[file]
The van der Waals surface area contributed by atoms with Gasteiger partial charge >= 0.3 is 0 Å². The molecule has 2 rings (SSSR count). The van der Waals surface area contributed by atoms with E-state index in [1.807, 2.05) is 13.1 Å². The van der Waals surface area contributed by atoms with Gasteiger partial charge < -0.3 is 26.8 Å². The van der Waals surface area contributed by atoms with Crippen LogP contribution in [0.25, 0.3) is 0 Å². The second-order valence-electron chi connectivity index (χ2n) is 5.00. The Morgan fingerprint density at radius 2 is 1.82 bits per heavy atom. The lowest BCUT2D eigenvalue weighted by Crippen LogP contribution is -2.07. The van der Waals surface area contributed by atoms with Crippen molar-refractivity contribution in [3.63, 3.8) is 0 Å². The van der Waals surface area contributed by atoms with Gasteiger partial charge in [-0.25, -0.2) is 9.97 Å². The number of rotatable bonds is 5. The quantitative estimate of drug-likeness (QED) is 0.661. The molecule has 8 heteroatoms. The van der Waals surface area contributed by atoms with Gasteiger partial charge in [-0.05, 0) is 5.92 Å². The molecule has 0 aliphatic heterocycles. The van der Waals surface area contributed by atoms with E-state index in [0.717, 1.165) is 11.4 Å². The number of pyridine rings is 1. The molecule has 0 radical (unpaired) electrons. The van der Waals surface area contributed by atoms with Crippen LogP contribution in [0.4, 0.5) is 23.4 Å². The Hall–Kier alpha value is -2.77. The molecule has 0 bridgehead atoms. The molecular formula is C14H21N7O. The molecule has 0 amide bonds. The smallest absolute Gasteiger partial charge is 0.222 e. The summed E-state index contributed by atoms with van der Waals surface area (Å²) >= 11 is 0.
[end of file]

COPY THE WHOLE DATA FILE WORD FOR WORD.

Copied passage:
The van der Waals surface area contributed by atoms with Gasteiger partial charge >= 0.3 is 0 Å². The molecule has 2 rings (SSSR count). The van der Waals surface area contributed by atoms with E-state index in [1.807, 2.05) is 13.1 Å². The van der Waals surface area contributed by atoms with Gasteiger partial charge < -0.3 is 26.8 Å². The van der Waals surface area contributed by atoms with Crippen LogP contribution in [0.25, 0.3) is 0 Å². The second-order valence-electron chi connectivity index (χ2n) is 5.00. The Morgan fingerprint density at radius 2 is 1.82 bits per heavy atom. The lowest BCUT2D eigenvalue weighted by Crippen LogP contribution is -2.07. The van der Waals surface area contributed by atoms with Crippen molar-refractivity contribution in [3.63, 3.8) is 0 Å². The van der Waals surface area contributed by atoms with Gasteiger partial charge in [-0.25, -0.2) is 9.97 Å². The number of rotatable bonds is 5. The quantitative estimate of drug-likeness (QED) is 0.661. The molecule has 8 heteroatoms. The van der Waals surface area contributed by atoms with Gasteiger partial charge in [-0.05, 0) is 5.92 Å². The molecule has 0 aliphatic heterocycles. The van der Waals surface area contributed by atoms with E-state index in [0.717, 1.165) is 11.4 Å². The number of pyridine rings is 1. The molecule has 0 radical (unpaired) electrons. The van der Waals surface area contributed by atoms with Crippen LogP contribution in [0.4, 0.5) is 23.4 Å². The Hall–Kier alpha value is -2.77. The molecule has 0 bridgehead atoms. The molecular formula is C14H21N7O. The molecule has 0 amide bonds. The smallest absolute Gasteiger partial charge is 0.222 e. The summed E-state index contributed by atoms with van der Waals surface area (Å²) >= 11 is 0.